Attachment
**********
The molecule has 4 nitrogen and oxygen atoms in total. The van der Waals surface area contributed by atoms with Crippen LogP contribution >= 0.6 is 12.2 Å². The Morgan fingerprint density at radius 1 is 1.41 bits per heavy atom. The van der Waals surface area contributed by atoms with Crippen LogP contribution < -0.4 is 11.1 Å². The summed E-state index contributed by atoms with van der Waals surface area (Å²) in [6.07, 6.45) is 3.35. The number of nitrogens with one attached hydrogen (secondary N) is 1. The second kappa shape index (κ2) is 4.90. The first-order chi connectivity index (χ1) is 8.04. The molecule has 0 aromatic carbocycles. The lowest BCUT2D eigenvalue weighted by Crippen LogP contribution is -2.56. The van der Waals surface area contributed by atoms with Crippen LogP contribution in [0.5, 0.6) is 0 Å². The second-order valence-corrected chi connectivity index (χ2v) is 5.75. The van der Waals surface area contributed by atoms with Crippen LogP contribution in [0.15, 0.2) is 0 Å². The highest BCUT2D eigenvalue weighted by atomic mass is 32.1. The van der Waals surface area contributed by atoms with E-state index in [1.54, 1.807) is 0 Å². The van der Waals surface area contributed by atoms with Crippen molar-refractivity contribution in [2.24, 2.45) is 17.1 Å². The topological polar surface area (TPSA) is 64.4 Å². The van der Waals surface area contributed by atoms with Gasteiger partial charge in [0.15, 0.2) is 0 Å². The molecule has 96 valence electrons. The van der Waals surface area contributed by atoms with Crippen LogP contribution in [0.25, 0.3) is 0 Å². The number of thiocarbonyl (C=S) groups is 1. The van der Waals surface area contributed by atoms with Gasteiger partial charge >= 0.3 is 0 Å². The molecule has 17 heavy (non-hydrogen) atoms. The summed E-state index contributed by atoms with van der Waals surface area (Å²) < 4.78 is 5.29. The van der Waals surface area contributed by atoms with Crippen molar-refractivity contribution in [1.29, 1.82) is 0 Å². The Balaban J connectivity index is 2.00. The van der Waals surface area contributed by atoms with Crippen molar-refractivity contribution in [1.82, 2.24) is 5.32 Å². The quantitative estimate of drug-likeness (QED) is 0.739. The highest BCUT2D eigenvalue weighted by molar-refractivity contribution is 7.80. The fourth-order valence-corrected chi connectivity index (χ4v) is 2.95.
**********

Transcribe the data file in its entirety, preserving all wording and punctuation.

The molecule has 4 nitrogen and oxygen atoms in total. The van der Waals surface area contributed by atoms with Crippen LogP contribution >= 0.6 is 12.2 Å². The Morgan fingerprint density at radius 1 is 1.41 bits per heavy atom. The van der Waals surface area contributed by atoms with Crippen LogP contribution < -0.4 is 11.1 Å². The summed E-state index contributed by atoms with van der Waals surface area (Å²) in [6.07, 6.45) is 3.35. The number of nitrogens with one attached hydrogen (secondary N) is 1. The second kappa shape index (κ2) is 4.90. The first-order chi connectivity index (χ1) is 8.04. The molecule has 0 aromatic carbocycles. The lowest BCUT2D eigenvalue weighted by Crippen LogP contribution is -2.56. The van der Waals surface area contributed by atoms with Crippen LogP contribution in [0.5, 0.6) is 0 Å². The second-order valence-corrected chi connectivity index (χ2v) is 5.75. The van der Waals surface area contributed by atoms with Crippen LogP contribution in [0.15, 0.2) is 0 Å². The highest BCUT2D eigenvalue weighted by atomic mass is 32.1. The van der Waals surface area contributed by atoms with E-state index in [1.54, 1.807) is 0 Å². The van der Waals surface area contributed by atoms with Crippen molar-refractivity contribution in [2.24, 2.45) is 17.1 Å². The topological polar surface area (TPSA) is 64.4 Å². The van der Waals surface area contributed by atoms with Gasteiger partial charge in [0.15, 0.2) is 0 Å². The molecule has 96 valence electrons. The van der Waals surface area contributed by atoms with Crippen LogP contribution in [0.25, 0.3) is 0 Å². The number of thiocarbonyl (C=S) groups is 1. The van der Waals surface area contributed by atoms with Gasteiger partial charge >= 0.3 is 0 Å². The molecule has 17 heavy (non-hydrogen) atoms. The summed E-state index contributed by atoms with van der Waals surface area (Å²) < 4.78 is 5.29. The van der Waals surface area contributed by atoms with Crippen molar-refractivity contribution in [1.29, 1.82) is 0 Å². The Balaban J connectivity index is 2.00. The van der Waals surface area contributed by atoms with Crippen molar-refractivity contribution in [1.82, 2.24) is 5.32 Å². The quantitative estimate of drug-likeness (QED) is 0.739. The highest BCUT2D eigenvalue weighted by molar-refractivity contribution is 7.80. The fourth-order valence-corrected chi connectivity index (χ4v) is 2.95.